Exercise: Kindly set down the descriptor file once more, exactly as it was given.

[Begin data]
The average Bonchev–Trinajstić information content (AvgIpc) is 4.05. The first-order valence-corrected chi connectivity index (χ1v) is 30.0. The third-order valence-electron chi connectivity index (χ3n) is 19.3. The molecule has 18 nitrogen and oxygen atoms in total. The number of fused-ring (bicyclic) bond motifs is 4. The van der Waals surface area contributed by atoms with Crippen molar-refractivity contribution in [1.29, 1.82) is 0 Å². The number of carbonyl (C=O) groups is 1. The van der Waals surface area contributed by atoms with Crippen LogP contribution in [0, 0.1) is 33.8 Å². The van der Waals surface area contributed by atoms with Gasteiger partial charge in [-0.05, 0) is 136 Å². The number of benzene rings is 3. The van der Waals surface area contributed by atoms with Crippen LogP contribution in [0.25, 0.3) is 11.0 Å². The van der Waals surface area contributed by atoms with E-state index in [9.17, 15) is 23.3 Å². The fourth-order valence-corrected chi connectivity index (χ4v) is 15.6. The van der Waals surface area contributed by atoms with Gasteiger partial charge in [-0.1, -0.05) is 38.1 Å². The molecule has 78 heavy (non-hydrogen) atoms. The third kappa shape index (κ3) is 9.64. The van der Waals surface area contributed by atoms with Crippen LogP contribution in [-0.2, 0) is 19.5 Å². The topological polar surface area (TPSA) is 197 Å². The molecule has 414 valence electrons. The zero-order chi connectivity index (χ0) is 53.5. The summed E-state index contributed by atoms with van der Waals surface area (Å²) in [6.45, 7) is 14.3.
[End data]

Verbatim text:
The average Bonchev–Trinajstić information content (AvgIpc) is 4.05. The first-order valence-corrected chi connectivity index (χ1v) is 30.0. The third-order valence-electron chi connectivity index (χ3n) is 19.3. The molecule has 18 nitrogen and oxygen atoms in total. The number of fused-ring (bicyclic) bond motifs is 4. The van der Waals surface area contributed by atoms with Crippen molar-refractivity contribution in [1.29, 1.82) is 0 Å². The number of carbonyl (C=O) groups is 1. The van der Waals surface area contributed by atoms with Crippen LogP contribution in [0, 0.1) is 33.8 Å². The van der Waals surface area contributed by atoms with Gasteiger partial charge in [-0.05, 0) is 136 Å². The number of benzene rings is 3. The van der Waals surface area contributed by atoms with Crippen LogP contribution in [0.25, 0.3) is 11.0 Å². The van der Waals surface area contributed by atoms with E-state index in [9.17, 15) is 23.3 Å². The fourth-order valence-corrected chi connectivity index (χ4v) is 15.6. The van der Waals surface area contributed by atoms with Gasteiger partial charge in [-0.1, -0.05) is 38.1 Å². The molecule has 78 heavy (non-hydrogen) atoms. The third kappa shape index (κ3) is 9.64. The van der Waals surface area contributed by atoms with Crippen LogP contribution in [-0.2, 0) is 19.5 Å². The topological polar surface area (TPSA) is 197 Å². The molecule has 414 valence electrons. The zero-order chi connectivity index (χ0) is 53.5. The summed E-state index contributed by atoms with van der Waals surface area (Å²) in [6.45, 7) is 14.3.